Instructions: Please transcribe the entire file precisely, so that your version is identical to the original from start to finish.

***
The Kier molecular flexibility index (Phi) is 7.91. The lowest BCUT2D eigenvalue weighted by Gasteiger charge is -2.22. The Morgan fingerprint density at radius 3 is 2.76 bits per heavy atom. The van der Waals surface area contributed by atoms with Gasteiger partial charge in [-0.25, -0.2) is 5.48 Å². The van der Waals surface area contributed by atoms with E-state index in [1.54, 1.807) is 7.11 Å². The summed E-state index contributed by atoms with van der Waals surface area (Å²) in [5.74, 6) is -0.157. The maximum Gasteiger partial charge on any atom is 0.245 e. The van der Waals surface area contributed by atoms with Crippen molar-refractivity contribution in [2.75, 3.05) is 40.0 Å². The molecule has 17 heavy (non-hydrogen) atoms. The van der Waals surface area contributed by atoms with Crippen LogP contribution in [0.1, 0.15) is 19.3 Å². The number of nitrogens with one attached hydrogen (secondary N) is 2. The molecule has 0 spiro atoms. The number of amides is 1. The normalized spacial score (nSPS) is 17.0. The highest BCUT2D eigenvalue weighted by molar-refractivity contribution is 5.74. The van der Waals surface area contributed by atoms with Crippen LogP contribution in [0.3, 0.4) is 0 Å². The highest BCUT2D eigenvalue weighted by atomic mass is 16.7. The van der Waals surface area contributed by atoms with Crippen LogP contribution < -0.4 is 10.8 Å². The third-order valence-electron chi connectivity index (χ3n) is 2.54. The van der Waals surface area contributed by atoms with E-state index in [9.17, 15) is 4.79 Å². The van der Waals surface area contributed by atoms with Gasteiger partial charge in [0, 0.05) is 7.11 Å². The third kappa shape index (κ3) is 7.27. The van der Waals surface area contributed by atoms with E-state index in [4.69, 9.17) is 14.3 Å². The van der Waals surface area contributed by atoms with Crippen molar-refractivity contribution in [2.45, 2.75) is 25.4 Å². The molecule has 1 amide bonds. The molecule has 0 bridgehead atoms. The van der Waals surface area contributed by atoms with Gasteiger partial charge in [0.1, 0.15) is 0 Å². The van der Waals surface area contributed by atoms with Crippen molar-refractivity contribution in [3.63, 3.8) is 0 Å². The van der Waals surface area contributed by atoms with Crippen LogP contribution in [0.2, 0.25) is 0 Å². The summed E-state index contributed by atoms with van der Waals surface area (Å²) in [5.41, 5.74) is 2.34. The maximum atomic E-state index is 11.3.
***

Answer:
The Kier molecular flexibility index (Phi) is 7.91. The lowest BCUT2D eigenvalue weighted by Gasteiger charge is -2.22. The Morgan fingerprint density at radius 3 is 2.76 bits per heavy atom. The van der Waals surface area contributed by atoms with Gasteiger partial charge in [-0.25, -0.2) is 5.48 Å². The van der Waals surface area contributed by atoms with E-state index in [1.54, 1.807) is 7.11 Å². The summed E-state index contributed by atoms with van der Waals surface area (Å²) in [5.74, 6) is -0.157. The maximum Gasteiger partial charge on any atom is 0.245 e. The van der Waals surface area contributed by atoms with Crippen molar-refractivity contribution in [2.75, 3.05) is 40.0 Å². The molecule has 17 heavy (non-hydrogen) atoms. The van der Waals surface area contributed by atoms with Crippen LogP contribution in [0.1, 0.15) is 19.3 Å². The number of nitrogens with one attached hydrogen (secondary N) is 2. The molecule has 0 spiro atoms. The number of amides is 1. The normalized spacial score (nSPS) is 17.0. The highest BCUT2D eigenvalue weighted by molar-refractivity contribution is 5.74. The van der Waals surface area contributed by atoms with Crippen LogP contribution in [0.3, 0.4) is 0 Å². The highest BCUT2D eigenvalue weighted by atomic mass is 16.7. The van der Waals surface area contributed by atoms with Crippen LogP contribution < -0.4 is 10.8 Å². The third-order valence-electron chi connectivity index (χ3n) is 2.54. The van der Waals surface area contributed by atoms with E-state index in [9.17, 15) is 4.79 Å². The van der Waals surface area contributed by atoms with Gasteiger partial charge in [0, 0.05) is 7.11 Å². The third kappa shape index (κ3) is 7.27. The van der Waals surface area contributed by atoms with E-state index in [4.69, 9.17) is 14.3 Å². The van der Waals surface area contributed by atoms with Crippen molar-refractivity contribution in [2.45, 2.75) is 25.4 Å². The molecule has 1 amide bonds. The molecule has 0 bridgehead atoms. The van der Waals surface area contributed by atoms with Gasteiger partial charge in [0.1, 0.15) is 0 Å². The van der Waals surface area contributed by atoms with Crippen molar-refractivity contribution in [3.63, 3.8) is 0 Å². The van der Waals surface area contributed by atoms with Crippen LogP contribution in [0.2, 0.25) is 0 Å². The summed E-state index contributed by atoms with van der Waals surface area (Å²) in [5.41, 5.74) is 2.34. The maximum atomic E-state index is 11.3.